“Many birdwatchers make a special visit to Hawk Mountain in mid-September in hopes of seeing broadwings on the move,” says Goodrich. “If your timing is right, it’s an amazing sight to see.

The goal of the study is to use the popularity of this migration and the power of satellite telemetry to learn more about the conservation threats and habitat needs of this species year-round, and to track their movements from Pennsylvania nest sites to Central and South America in the fall, and back to Pennsylvania in the spring, and for up to two years. Findings will guide conservation efforts.

This summer, Hawk Mountain plans to tag up to eight more broadwings from nests along the Kittatinny Ridge and in the Delaware Water Gap area. To follow the work, visit www.hawkmountain.org/Broadwing to link to a dedicated Facebook page, blog and to learn more. Scientists also are in need of volunteers with a strong interest in bird watching to report any sightings of broadwing nests during May and June and donations of $100 to $5000 are needed to support field work, nest finding and telemetry, $5000 donors have the right to name a tagged bird. To learn more, please contact Dr. Goodrich atGoodrich@hawkmountain.org.

Hawk Mountain Sanctuary is the world’s first refuge for birds of prey and an international center for raptor conservation. It’s 2,500-acre Sanctuary is open to the public year-round, and funds from membership dues and trail admission directly supports its local-to-global research, training and education programs. To learn more, visit www.hawkmountain.org.

ClearWater Conservancy accepting applications for outdoor education grants until February 20

Educators at schools throughout Centre County can now apply for a grant that will provide a day of outdoor education for students in preschool through 7th grade in spring 2015.

Since 1997, ClearWater Conservancy’s Connection Project has funded trips to Millbrook Marsh Nature Center for students in schools throughout Centre County to provide watershed education in an outdoor setting. By reaching out to younger generations, ClearWater Conservancy hopes to teach children about the natural world, encourage them to take actions for conservation and inspire them to share what they learn with parents and friends.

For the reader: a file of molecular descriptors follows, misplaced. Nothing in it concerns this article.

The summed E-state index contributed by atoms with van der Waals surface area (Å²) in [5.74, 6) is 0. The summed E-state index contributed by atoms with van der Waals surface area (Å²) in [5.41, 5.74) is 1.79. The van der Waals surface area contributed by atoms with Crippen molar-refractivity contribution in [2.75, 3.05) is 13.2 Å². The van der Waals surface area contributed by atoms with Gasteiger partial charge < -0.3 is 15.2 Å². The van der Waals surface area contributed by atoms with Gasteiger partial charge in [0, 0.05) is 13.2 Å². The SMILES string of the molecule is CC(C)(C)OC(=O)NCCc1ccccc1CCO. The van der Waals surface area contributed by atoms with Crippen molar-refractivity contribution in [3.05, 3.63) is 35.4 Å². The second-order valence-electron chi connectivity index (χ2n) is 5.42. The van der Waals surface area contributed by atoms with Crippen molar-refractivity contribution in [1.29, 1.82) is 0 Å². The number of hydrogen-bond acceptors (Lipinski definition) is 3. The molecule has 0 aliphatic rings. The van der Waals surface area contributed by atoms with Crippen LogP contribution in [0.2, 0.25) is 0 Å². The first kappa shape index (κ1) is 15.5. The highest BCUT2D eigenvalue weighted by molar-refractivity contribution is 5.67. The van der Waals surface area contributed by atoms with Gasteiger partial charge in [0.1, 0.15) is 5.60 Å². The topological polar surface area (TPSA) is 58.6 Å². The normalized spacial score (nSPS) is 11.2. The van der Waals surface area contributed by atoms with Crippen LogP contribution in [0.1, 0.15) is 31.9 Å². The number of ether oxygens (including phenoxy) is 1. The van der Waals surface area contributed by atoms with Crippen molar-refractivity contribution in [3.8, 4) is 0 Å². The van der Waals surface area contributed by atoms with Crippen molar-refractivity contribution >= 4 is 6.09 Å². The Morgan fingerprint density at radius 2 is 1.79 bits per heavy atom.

With school budgets tight across the Commonwealth, this project provides children with a valuable outdoor educational experience they would not otherwise enjoy. Teachers can apply for grant funding and once approved, they will be able to schedule a field trip with the Millbrook Marsh Nature Center. Eligible expenses include Millbrook Marsh Nature Center program fees and transportation costs. The simple two-page application and a post-field trip feedback form are available on ClearWater’s website. Grant recipients will be announced as soon as possible after the application deadline.

The Connections project is targeted to the five Centre County school districts–Bald Eagle, Bellefonte, Penns Valley, Philipsburg, and State College–as well as charter and private schools in Centre County. However, schools beyond Centre County may also apply for funding.

So far, ClearWater has raised the funds to send over 19,200 local students to Millbrook Marsh Nature Center for hands-on environmental education.

“Learning in an outdoor environment is great, and the students engaged with the teachers enthusiastically,” said Anne Houck, a teacher at Mountaintop Elementary School, Snow Shoe, after her class took part in Connections. “The nature walk through the marsh was filled with interesting facts, and the students especially enjoyed examining the living things that came from the stream.”